Alcohol consumption is a major problem among campus students in the United State as the law prohibits drinking to citizens below 21 years. States have different regulations regarding the consumption of liquor, which may conflict with university regulations. However, institutions have the right to creating laws that ban the consumption of alcohol within the premises. Drunken learners have impaired judgment and often engage in unlawful practices like drugs and risky sexual behaviors. The practice results in high dropout rates due to unwanted pregnancies or early marriages. Therefore, Universities should ban alcohol use on campus to prevent students from making irrational decisions, addiction, engagement in drug use, and school dropout.
Students on campuses are engaged in binge drinking, which involves taking more than five drinks in quick succession. However, this does not become a significant reason for banning alcohol on campuses since it affects learners ho to engage in irresponsible drinking. Banning alcohol consumption on campus might reduce drinking capacity and does not necessarily guarantee a stop of the behavior. Such regulations will encourage the purchase and consumption of alcohol away from the institution and not solve the impact of alcoholism on learners. Nevertheless, the most critical aspect of the menace is that alcohol is addictive and addicts require intervention methods to aid in quitting the practice (Vander, 2011). Evidently, exposure to alcohol from an early age has rendered most campus students dependent and this could have a significant influence on their life in the future. Therefore, banning alcohol consumption on campus does not stop learners from consuming it while out of the institution.
Alcohol impairs the judgment and reasoning ability of users resulting in irrational decisions. While under the influence of alcohol, learners engage in social vices like illicit drugs and risky sexual activities. Evidently, a significant percentage of alcohol users smoke cigarettes while others will consume cannabis, cocaine, and heroine (Dowdall, 2013). Therefore, acceptance of alcohol on campus allows the other subsequent activities that might impair rational judgment among students. Similarly, irresponsible sexual behavior caused by alcohol consumption has contributed to an increase in dropouts due to unwanted pregnancies and sexually transmitted diseases that have a negative impact on the health of students.
As a result, most girls terminate their studies and get into early marriages while others take care of their children. College dropout has a lower rate of securing employment and most end up engaging in illegal activities like drug peddling, and other crimes to sustain their lifestyle of consuming alcohol (Vander, 2011). Therefore, campuses need to ban the use of alcohol on the institution to encourage positive behavior that will minimize dropout rates.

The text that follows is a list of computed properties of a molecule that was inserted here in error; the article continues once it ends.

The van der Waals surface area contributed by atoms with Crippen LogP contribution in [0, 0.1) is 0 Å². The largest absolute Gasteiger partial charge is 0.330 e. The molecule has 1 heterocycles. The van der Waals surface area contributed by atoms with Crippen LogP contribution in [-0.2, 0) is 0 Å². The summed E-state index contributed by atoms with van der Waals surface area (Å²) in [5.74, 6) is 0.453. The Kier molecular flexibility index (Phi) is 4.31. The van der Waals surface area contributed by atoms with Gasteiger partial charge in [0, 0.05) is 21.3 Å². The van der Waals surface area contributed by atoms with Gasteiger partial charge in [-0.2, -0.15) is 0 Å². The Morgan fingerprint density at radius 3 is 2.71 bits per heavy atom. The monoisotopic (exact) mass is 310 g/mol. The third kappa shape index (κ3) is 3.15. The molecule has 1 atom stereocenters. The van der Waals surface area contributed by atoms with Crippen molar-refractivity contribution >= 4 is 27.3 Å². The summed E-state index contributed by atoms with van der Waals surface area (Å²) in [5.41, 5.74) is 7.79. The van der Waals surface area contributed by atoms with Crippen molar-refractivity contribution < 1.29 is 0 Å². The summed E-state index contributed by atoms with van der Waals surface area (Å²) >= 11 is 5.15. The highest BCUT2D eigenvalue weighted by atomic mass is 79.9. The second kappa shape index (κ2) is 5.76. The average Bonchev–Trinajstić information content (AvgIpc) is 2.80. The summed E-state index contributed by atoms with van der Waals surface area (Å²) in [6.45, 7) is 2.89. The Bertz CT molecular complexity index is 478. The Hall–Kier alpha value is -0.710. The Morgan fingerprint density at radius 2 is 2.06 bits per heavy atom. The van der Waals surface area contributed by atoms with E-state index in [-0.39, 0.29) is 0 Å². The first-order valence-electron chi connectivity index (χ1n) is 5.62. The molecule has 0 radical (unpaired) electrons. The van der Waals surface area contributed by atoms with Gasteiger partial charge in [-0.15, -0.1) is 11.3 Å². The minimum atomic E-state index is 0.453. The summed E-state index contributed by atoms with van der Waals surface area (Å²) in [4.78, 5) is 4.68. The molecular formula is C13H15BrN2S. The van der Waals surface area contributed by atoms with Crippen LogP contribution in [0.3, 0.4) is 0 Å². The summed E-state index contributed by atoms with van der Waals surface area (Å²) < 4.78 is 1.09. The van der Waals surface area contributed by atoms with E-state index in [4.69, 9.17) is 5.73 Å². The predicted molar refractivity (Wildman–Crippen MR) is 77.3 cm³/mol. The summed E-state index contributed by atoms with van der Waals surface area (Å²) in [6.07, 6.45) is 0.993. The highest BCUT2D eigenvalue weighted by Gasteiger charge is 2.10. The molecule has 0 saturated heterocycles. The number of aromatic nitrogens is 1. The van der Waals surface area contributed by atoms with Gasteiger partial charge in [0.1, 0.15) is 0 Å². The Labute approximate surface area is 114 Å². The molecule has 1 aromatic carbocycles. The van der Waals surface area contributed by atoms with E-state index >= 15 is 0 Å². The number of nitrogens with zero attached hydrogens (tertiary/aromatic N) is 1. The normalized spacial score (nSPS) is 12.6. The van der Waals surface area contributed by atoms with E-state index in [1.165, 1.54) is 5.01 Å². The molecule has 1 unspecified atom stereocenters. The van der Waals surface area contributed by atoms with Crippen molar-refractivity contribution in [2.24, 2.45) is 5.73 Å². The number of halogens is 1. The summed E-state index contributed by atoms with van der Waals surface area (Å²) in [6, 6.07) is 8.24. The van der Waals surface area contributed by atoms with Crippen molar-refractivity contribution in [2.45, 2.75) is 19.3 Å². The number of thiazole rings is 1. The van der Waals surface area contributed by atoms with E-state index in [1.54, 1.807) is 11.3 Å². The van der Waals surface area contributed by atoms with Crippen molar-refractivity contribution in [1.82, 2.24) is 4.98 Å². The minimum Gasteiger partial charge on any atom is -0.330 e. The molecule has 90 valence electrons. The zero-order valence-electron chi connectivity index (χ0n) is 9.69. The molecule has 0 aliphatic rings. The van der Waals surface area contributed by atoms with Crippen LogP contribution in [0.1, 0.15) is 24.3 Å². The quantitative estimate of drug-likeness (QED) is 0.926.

On the contrary, selling of alcohol on the campus is a lucrative business venture that generates income for various social projects. For this reason, it is justified that there should be no ban on selling alcohol in institutions. Some of the activities such as environmental conservation and assisting destitute families are dependent on the proceeds generated from such events. Therefore, prohibiting the drinks on campus will have a significant negative impact on the continuity of such initiatives (Dowdall, 2013).
However, Universities need to develop education and awareness programs on the negative impacts of alcoholism and the need for responsible drinking. Some students are exposed to alcohol at an early age and proper counseling will enable them to realize the detriments of the practice and live better lives.
In conclusion, the ban of alcohol on campuses is a strategic approach that will save the youth from lifelong effects of addiction. As a result, cases of binge drinking, drug addiction, and risky sexual behavior are likely to decrease. Although banning alcohol does not hinder learners from consuming it, it will reduce the rate of on-campus drunkenness. Therefore, Universities need to develop programs that will create awareness on the significance of drug and alcohol-free life to students.
Dowdall, G. W. (2013). College Drinking: Reframing a social problem/changing the culture. Sterling, VA: Stylus Pub.
Vander, V. T. (2011). Getting wasted: Why college students drink too much and party so hard. New York: New York University Press.
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